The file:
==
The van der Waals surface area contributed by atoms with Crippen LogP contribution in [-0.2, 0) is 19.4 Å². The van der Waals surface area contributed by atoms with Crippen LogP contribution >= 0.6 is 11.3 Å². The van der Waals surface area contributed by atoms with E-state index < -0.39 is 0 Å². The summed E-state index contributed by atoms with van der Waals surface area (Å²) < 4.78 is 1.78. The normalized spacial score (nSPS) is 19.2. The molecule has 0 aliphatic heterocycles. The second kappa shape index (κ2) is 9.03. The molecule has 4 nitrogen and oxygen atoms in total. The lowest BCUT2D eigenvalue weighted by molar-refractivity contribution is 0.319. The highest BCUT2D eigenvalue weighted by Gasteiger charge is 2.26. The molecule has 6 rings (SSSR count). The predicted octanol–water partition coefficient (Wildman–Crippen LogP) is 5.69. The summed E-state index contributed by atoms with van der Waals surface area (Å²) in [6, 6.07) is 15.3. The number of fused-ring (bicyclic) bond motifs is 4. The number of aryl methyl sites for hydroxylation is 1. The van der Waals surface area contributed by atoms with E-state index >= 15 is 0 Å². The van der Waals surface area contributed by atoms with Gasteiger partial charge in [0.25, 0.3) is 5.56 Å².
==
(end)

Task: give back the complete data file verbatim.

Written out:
The van der Waals surface area contributed by atoms with Crippen LogP contribution in [-0.2, 0) is 19.4 Å². The van der Waals surface area contributed by atoms with Crippen LogP contribution >= 0.6 is 11.3 Å². The van der Waals surface area contributed by atoms with E-state index < -0.39 is 0 Å². The summed E-state index contributed by atoms with van der Waals surface area (Å²) < 4.78 is 1.78. The normalized spacial score (nSPS) is 19.2. The molecule has 0 aliphatic heterocycles. The second kappa shape index (κ2) is 9.03. The molecule has 4 nitrogen and oxygen atoms in total. The lowest BCUT2D eigenvalue weighted by molar-refractivity contribution is 0.319. The highest BCUT2D eigenvalue weighted by Gasteiger charge is 2.26. The molecule has 6 rings (SSSR count). The predicted octanol–water partition coefficient (Wildman–Crippen LogP) is 5.69. The summed E-state index contributed by atoms with van der Waals surface area (Å²) in [6, 6.07) is 15.3. The number of fused-ring (bicyclic) bond motifs is 4. The number of aryl methyl sites for hydroxylation is 1. The van der Waals surface area contributed by atoms with E-state index >= 15 is 0 Å². The van der Waals surface area contributed by atoms with Gasteiger partial charge in [0.25, 0.3) is 5.56 Å².